cases limited to certain communities


cases limited to certain communities


21% of women


31,8% of women


cases reported among migrant populations


cas rapportés parmi les populations migrantes


19,5% of women


2% of women


12,9% of women


88,6% of women


cases limited to certain communities


66,6% of women


cases reported among migrant populations


0,3% of women


cases limited to certain communities


cases limited to certain communities


cases limited to certain communities


cases limited to certain communities

République Cantrafricaine

21,6% of women

Democratic Republic of Congo

cases limited to certain communities


25,2% of women

Sierra Leone

83% of women


99,2% of women


86,6% of women

Sri Lanka

cases limited to certain communities


cases reported among migrant populations


10% of women


cases limited to certain communities


34,1% des femmes


3,1% of women


18,5% of women


cases reported among migrant populations


cases reported among migrant populations


cases limited to certain communities

Download our poster

Our “Prevalence of female genital mutilation in the world” posters are available in 2 languages.

Reasons cited

Several reasons are cited by affected populations to justify these practices, and many combinations are possible. The reasons typically cited vary depending on the country and ethnicity, but also within the same ethnic group. (Gillette-Frenoy 1992).

Respect for custom or tradition

This is the most common response to the question: why excise? It’s because it has always been done, it is done, that’s it. It’s natural, it’s normal.

Social cohesion, social integration

to be like everyone else, not to be excluded.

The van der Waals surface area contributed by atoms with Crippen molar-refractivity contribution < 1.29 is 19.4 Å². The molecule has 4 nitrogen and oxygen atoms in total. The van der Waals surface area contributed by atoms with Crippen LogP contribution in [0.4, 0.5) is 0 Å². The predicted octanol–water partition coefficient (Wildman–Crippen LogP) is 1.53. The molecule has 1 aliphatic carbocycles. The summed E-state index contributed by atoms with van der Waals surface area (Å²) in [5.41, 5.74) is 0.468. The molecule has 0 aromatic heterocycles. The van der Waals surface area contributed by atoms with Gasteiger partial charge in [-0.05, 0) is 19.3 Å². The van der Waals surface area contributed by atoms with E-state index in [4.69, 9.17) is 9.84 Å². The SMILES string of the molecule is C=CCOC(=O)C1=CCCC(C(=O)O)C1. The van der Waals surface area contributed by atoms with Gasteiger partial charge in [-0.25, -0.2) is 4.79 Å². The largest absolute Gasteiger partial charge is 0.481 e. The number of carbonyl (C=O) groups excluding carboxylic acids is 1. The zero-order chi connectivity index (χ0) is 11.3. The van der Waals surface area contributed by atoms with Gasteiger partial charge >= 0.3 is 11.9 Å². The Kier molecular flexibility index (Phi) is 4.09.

An unexcised girl will not find a husband. This is one of the most cited reasons, in line with respect for tradition. Some girls are re-excised before marriage if it is noticed that it was not done properly, or in the case of infibulations, if the scar has spontaneously separated. Some mothers acknowledge the dangers of FGM, but admit that being unable to marry in their society is worse than the risk of complications from FGM, and therefore consider it the best choice they can make for their daughters.

Virginity, chastity, fidelity

FGM is seen as a means to preserve the honor of the family by preventing any sexual desire and pregnancy before marriage.

In the context of polygamous marriages, where the husband may not be able to satisfy all his wives and where the woman might be frustrated and tempted to have an extramarital relationship, FGM is seen as a way to preserve the honor of the husband.


There are many myths surrounding fertility. These practices are believed to increase fertility and promote child survival.

For example, some communities believe that if the clitoris is not cut, it will grow to the size of the penis, or that the clitoris is a dangerous organ that could harm the man during penetration (and render him impotent or sterile) or hinder the smooth progress of childbirth.

Seduction, beauty

Particularly in ethnic groups that practice infibulation, an open, gaping sex organ is considered unattractive. A sewn, closed, hairless sex organ is perceived as more hygienic and is believed to make the woman more attractive.

Purity, cleanliness

As long as a girl has not been circumcised or infibulated, she will be considered impure, dirty, and certain tasks, such as preparing meals or serving food, will be forbidden to her.


The practice of FGM predates the advent of monotheistic religions, particularly Islam. While neither the Quran nor any other religious text prescribes excision or infibulation, some communities practice it believing it is required by religion.